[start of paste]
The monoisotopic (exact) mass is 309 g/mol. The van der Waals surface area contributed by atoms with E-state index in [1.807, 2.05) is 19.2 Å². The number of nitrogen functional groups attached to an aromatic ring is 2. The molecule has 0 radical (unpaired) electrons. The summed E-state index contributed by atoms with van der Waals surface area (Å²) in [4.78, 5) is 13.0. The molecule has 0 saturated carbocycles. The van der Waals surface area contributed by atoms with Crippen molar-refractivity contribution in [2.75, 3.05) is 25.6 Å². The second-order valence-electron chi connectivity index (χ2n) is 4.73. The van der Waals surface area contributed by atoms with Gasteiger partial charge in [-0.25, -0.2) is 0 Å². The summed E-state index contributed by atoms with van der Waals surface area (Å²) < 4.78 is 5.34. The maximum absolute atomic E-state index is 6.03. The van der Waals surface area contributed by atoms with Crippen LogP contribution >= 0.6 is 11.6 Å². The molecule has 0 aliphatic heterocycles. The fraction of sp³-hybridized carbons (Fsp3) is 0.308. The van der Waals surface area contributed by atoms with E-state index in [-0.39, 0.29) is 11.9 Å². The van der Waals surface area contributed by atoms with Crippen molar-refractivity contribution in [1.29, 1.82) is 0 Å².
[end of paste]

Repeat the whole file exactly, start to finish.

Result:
The monoisotopic (exact) mass is 309 g/mol. The van der Waals surface area contributed by atoms with E-state index in [1.807, 2.05) is 19.2 Å². The number of nitrogen functional groups attached to an aromatic ring is 2. The molecule has 0 radical (unpaired) electrons. The summed E-state index contributed by atoms with van der Waals surface area (Å²) in [4.78, 5) is 13.0. The molecule has 0 saturated carbocycles. The van der Waals surface area contributed by atoms with Crippen molar-refractivity contribution in [2.75, 3.05) is 25.6 Å². The second-order valence-electron chi connectivity index (χ2n) is 4.73. The van der Waals surface area contributed by atoms with Gasteiger partial charge in [-0.25, -0.2) is 0 Å². The summed E-state index contributed by atoms with van der Waals surface area (Å²) < 4.78 is 5.34. The maximum absolute atomic E-state index is 6.03. The van der Waals surface area contributed by atoms with Crippen LogP contribution >= 0.6 is 11.6 Å². The molecule has 0 aliphatic heterocycles. The fraction of sp³-hybridized carbons (Fsp3) is 0.308. The van der Waals surface area contributed by atoms with E-state index in [-0.39, 0.29) is 11.9 Å². The van der Waals surface area contributed by atoms with Crippen molar-refractivity contribution in [1.29, 1.82) is 0 Å².